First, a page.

Given that weblogs are now becoming an object of research for social and computer scientists alike, it is perhaps an idea to look for a model (I hate the word).
One model element some think is important is size. The Weblogging Ecosystem workshop (Edinburgh 2006) is running a data challenge:
Much of the interest in research relating to weblogs involves the analysis of large quantities of data. As part of this workshop, we are very excited to provide a data set to the research community. The aim is to encourage the use of this data to focus the various views and analyses of the blogosphere over a common space...
Apart from stating that the data set consists of 10M posts little more is said about what potential participants are supposed to do with it. Throwing away 99,99% of the posts would be a good starting point, I think.
Another conference (not on the web yet), originating from text analysis, is also offering a data set of weblog posts (4 to 40Gigabytes) and one of the organisers asked me to come up with interesting research questions related to this data set for their challenge.
What is really challenging regarding weblog research is to come up with ideas, analysis and tools that are relevant to bloggers and that take into account the social aspect of blogging. Suppose that someone, after analysing the data sets above, came up with the observation that 7.6% of the posts start with the word Today or that the average post is linked to by 0.03 other posts. Is that interesting?
A model for weblog research may have to take into account all of the following five dimensions:
- Person. Trivial. Blogs are written by real people.
- Document. Trivial. Posts are part of blogs.
- Link. The above two dimensions are very general, blogs (and other online material) add the notion of an explicit link. Links can be social, informative, hint at communities. They are very important for weblog research.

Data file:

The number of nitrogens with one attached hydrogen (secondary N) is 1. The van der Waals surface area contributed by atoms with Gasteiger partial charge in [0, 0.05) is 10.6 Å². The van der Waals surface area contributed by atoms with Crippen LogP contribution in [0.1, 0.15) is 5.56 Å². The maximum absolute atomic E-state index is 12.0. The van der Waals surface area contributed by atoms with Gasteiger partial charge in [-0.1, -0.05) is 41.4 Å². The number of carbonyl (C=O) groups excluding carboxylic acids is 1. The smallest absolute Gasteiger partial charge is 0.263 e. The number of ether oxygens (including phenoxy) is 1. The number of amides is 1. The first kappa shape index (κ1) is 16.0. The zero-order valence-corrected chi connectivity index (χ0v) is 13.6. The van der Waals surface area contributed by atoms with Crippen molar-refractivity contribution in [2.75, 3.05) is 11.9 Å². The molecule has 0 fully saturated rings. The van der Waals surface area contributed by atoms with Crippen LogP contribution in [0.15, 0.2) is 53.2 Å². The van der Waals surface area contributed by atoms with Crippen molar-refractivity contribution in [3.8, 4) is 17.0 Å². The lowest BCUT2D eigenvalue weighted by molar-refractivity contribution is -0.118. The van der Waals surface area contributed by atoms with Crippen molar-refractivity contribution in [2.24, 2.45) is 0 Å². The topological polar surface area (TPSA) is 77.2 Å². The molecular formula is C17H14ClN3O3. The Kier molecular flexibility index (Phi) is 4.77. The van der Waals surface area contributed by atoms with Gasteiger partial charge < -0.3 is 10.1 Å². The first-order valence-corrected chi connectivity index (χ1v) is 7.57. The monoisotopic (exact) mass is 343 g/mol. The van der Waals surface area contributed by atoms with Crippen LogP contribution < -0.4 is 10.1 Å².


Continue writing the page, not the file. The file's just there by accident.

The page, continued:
- Term (Concept). Documents (posts) contain sets of terms (concepts). In the future it will perhaps be possible to add even more semantics.
- Time. Not so trivial, and a dimension many researchers would like to ignore.
These dimensions are always in the back of my mind when thinking about weblog research and its potential applications. The dimensions can also serve as simple tool to classify existing blog services. For example, Technorati caters for Person x Link, Google provides some assistance for Document x Term and Bloglines is Person x Document.
It is actually possible to compress all five dimensions in a single visualisation when we forget about millions of posts and gigabytes of data. Below is a visualisation of a weblog conversation. The dimensions are visualised as follows:
- Person. Top to bottom.
- Document. Coloured rectangles.
- Link. Lines between the rectangles.
- Term. Wavering blue line. This one depicts usage of the term blog research over time.
- Time. Left to right.
(Details about how the image was constructed are omitted. My fellow researchers think it is so nice we should write a paper on it [and submit it to the Weblogging Ecosystem workshop]).